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Hi Kristi. Thanks for this most informative description of how a jujube tree can behave. Last year I had the same experience with a Chico jujube tree that was in a 30cm pot when I bought it. I was advised to leave it in the pot so that it could establish itself. It produced only fruit branchlets (which I thought were its normal structural branches). The six or so jujubes that resulted were excellent eating, but the branches all died and I was worried the plant had gone to heaven (or hell in this case). The pictures here show exactly what I experienced. But no, after repotting into a half wine barrell with lots of composted chicken manure and old potting mix in late autumn, Spring came and so did Chico’s resurrection, with four bunches of fruiting branchlets and two new structural branches showing lots of vigour. The suckers have also started to push through the soil. So thanks for this webpage, I will bookmark it for frequent reference to your excellent posts.
And thank you Adrian for taking the time to write this, and for your kind words.
Yes, those fruiting branchlets are something else when you’ve never encountered them before!
Repotting and fertilising your Chico was of course good to do, but I wouldn’t be surprised if it responded the same way if you hadn’t touched it actually! Some of them just seem to be like that.
The Li and Lang mentioned in the last paragraph, for example, are of similar age and have always been potted, watered and fertilised the same, yet responded so differently last year. Lang was off to the races from day one, while runty Li just sat there and fumed about something for a year before deciding to join the world.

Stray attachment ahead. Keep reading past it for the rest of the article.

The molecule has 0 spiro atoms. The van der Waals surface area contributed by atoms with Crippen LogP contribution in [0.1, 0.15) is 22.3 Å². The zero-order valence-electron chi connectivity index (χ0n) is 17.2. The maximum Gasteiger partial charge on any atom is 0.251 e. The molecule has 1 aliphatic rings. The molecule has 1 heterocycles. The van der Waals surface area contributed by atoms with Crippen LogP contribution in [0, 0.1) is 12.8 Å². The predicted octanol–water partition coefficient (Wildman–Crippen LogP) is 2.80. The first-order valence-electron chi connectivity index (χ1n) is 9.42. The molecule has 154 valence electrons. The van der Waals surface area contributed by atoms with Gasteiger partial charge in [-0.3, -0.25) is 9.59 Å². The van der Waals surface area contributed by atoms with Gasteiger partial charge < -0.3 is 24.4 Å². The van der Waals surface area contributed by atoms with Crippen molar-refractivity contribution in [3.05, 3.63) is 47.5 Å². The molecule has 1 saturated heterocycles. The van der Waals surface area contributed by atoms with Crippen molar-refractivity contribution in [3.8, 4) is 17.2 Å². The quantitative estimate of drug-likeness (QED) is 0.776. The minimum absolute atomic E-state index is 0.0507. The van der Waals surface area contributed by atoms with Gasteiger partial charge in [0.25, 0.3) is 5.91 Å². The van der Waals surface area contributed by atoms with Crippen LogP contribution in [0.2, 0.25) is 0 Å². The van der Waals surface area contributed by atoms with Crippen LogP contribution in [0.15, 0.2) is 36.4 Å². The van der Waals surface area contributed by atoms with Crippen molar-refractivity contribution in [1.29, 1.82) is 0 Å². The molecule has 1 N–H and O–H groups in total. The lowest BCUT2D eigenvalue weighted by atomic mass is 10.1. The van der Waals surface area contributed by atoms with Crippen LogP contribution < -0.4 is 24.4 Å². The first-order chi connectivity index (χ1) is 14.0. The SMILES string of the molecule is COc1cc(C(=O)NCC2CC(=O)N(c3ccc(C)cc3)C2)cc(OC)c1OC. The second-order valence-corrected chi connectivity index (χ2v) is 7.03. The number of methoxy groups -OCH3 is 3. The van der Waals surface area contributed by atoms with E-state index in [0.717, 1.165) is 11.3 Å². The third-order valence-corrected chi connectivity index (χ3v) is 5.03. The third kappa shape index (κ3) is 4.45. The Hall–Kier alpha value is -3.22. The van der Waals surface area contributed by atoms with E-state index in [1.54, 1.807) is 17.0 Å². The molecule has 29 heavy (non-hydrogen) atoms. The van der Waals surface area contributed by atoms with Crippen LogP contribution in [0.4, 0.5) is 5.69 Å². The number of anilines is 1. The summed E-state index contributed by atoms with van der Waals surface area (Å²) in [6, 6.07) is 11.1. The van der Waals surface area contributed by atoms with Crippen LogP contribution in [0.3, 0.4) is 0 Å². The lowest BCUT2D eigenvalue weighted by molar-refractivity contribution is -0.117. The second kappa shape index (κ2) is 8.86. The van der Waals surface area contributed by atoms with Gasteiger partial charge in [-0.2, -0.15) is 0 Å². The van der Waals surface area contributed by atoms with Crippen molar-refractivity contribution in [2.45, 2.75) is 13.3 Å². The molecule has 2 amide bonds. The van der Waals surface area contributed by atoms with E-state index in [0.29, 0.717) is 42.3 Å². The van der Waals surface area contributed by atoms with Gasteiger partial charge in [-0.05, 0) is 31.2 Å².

The Lang, now 110cm tall from a 30cm start, appears to have slowed its growth and is developing more secondary (permanent) branches from which fruiting branchlets are growing.
The Li was 22cm high at the beginning of spring last year, and 22cm high at the end of summer this year! But this spring, it pumped out one massive bright green 55cm shoot that will eventually harden, brown, and become a permanent extension to the trunk.
I can see another post coming up! Thank you so much again for your comment which has inspired me - I shall take photos of those two, with a write-up that hopefully explains all this better to anyone reading this who hasn’t experienced these fascinating trees for themselves.
As a picture is worth a thousand words, here is a picture of my Chico Jujube tree (to which I referred in the above post) now growing two structural branches in its second year (i.e. after purchase).
The photo also shows the mini sucker poking its head up through the mulch. Note that at the base of the branch on the right a snail seems to have taken a chomp out of the new trunk – but I’m sure that time will heal that. I will watch it closely and then splint it if it doesn’t thicken somewhat. This thin part seems to have had no effect on the health of the branch above it, so the juices must be flowing quite well both ways through the thin bottle neck, and I understand jujube wood is quite hardy. Of course, I wouldn’t want to lose a whole branch laden with fruit. Also, I hadn’t realised that the other branch just below that could become another permanent branch in any case. The chicken wire is there to protect it from a swamp (black) wallaby that keeps eating my roses, young apples, spinach, fennel and carrot seedlings every night. The drought brings it in from Mount Ainslie to suburban heaven, where the gardens are still lush with lawns and spring growth.
Here in Goulburn NSW we’re a couple of months behind the kinder climes of Sydney and the coast and our recently planted Li and Ta-Jan have only just started to come into leaf (the Ta-Jan a couple of weeks before the Li).
Both are very small atm and it will be interesting how they progress now that we’ll shortly be coming into summer.